Yoenis Cespedes, Mets (Domenic Lanza)

Before diving in, I feel the need to clarify that I would not avoid Cespedes entirely. Rather, this reflects my hesitancy to qualify him as one of the top-35 fantasy assets heading into 2016, which is where he has been drafted thus far. Cespedes' 2015 was largely defined by career-highs in R (by 12), HR (by 12), and RBI (by 5), and the general sense that he had figured out how to consistently drive the ball. Digging a bit deeper, though, 22 of his 35 home runs came after the All-Star break, with 17 of those coming in 56 games from August through the end of the season. Over that time his HR/FB was 23%, which is way out of line with his career norm of 14.1% (and his previous career-high of 14.8%). Moreover, as per ESPN's Home Run Tracker, ten of his home runs were either 'just enough' or 'lucky,' and his average home run distance was middle of the pack for those with 30-plus home runs. Cespedes also took fewer walks than ever last season, while also swinging at more pitches out of the zone. I don't doubt that he'll be a fine fantasy player this year - I'm just unwilling to take the risk that he'll be elite once again.

Ryan BraunBrewers (Michael Schwarz)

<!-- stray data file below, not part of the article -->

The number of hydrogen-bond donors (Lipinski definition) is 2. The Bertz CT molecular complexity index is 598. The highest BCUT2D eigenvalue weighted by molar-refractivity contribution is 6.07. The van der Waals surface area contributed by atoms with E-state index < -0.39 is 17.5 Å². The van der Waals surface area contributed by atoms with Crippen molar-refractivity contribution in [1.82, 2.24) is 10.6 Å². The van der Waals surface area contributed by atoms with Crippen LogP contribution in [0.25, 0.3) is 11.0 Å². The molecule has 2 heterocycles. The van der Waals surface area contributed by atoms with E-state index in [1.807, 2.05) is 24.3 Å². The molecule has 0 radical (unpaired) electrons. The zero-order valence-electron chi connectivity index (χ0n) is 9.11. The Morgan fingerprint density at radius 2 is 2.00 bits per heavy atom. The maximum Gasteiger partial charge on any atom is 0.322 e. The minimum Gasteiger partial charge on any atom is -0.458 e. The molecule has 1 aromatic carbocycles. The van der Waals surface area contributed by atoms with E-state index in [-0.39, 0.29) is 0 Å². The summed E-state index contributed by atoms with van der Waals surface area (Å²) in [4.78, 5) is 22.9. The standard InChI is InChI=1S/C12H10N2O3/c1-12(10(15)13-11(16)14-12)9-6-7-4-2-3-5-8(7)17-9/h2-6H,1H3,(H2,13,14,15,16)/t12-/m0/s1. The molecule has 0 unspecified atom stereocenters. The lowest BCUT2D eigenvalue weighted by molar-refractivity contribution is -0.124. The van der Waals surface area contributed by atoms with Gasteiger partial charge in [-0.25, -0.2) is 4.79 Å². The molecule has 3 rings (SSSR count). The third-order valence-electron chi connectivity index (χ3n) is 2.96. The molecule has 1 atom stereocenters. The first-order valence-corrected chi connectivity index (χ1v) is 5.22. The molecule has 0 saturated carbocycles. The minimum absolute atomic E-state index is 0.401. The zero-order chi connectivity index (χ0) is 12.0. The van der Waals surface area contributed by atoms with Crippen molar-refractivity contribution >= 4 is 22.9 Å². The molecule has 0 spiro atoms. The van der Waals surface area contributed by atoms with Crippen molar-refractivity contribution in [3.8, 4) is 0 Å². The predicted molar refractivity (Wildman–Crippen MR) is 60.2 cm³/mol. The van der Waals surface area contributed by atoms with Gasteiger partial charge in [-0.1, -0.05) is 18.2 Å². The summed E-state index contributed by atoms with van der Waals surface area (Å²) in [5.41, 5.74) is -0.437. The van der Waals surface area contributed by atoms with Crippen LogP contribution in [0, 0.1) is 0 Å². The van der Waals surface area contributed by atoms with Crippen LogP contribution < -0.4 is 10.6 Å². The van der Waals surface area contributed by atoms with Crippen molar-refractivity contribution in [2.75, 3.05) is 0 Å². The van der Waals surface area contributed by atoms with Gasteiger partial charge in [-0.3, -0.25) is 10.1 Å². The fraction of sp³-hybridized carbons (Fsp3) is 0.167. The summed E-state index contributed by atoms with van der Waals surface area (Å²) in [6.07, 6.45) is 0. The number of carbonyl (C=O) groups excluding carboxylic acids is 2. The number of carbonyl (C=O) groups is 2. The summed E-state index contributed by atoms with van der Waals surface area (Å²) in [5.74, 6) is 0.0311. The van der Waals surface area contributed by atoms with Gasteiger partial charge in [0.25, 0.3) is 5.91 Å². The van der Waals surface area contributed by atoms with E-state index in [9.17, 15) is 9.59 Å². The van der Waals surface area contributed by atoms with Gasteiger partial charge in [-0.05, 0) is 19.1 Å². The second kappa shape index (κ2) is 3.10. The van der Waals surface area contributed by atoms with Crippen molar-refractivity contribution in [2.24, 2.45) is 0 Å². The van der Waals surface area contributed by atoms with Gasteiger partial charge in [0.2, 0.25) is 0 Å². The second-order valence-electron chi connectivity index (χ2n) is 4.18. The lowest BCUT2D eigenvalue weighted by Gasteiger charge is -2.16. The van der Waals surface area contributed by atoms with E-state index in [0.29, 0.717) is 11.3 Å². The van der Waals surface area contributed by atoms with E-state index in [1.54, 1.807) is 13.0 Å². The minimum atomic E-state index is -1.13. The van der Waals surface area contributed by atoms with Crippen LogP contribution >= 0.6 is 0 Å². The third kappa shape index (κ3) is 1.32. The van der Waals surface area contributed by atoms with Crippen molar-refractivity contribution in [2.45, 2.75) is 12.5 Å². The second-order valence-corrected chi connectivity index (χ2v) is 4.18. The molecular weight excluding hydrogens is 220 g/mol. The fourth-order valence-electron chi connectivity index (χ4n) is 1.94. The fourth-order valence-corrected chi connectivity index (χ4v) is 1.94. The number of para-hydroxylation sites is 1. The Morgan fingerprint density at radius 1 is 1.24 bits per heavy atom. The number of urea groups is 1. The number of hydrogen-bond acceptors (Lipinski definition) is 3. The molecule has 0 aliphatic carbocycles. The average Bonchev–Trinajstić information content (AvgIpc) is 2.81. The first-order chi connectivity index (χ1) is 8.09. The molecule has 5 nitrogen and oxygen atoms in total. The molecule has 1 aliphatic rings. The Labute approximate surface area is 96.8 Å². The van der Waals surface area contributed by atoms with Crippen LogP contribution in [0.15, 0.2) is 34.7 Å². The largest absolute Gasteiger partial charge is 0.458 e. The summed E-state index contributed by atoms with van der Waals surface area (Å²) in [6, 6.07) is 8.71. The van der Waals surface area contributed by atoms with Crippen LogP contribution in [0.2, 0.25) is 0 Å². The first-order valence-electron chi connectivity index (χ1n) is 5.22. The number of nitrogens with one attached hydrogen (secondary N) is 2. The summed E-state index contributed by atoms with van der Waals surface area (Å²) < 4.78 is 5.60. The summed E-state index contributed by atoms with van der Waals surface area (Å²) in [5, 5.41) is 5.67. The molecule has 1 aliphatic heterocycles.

Braun turned 32 in November and is coming off back surgery.  His team has no plans to contend this season, which likely means more days off for the ailing slugger and fewer impact bats in the lineup when he does play.  Despite Milwaukee's dumpster-fire of a 2015 season, Braun did manage to post impressive numbers, including 25 HR and 24 SB.  He's certainly capable of repeating those numbers, but the odds, all things considered, are very much against it.  I will let someone else take the risk.

Brett Gardner, Yankees (Tim Finnegan)

I published a short piece earlier this week explaining why drafting Gardy this year concerns me. His wrist, which he injured *five* months ago, is still hurting. Here's what John Harper of the Daily News wrote,

How alarming is it that Brett Gardner showed up for spring training still bothered by a left wrist injury he suffered in the Wild Card game last October?

"I was shocked to hear that," an AL scout said on Friday. "The Yankees have to be awfully nervous about that. If it didn’t heal in, what, five months, then you’d have to think it could linger. Wrists are the worst injury for a hitter. I’ve seen it with plenty of guys. You can aggravate it just swinging and missing."

For that matter, Mark Teixiera can tell Gardner all about it. He admits now that his wrist injury basically cost him two years of his career.

To make matters worse, Gardner was bothered by an injury to his right wrist last season that some Yankee people believe was a significant factor in his poor second half.

"They were a completely different team when Gardner was playing well," the scout said. "He and (Jacoby) Ellsbury both. They need both of those guys healthy all year to have a shot at winning the division."

That sounds terrifying. Gardner is a risk to shut it down at any point, and even if he plays, you'd think a balky wrist would hurt his production.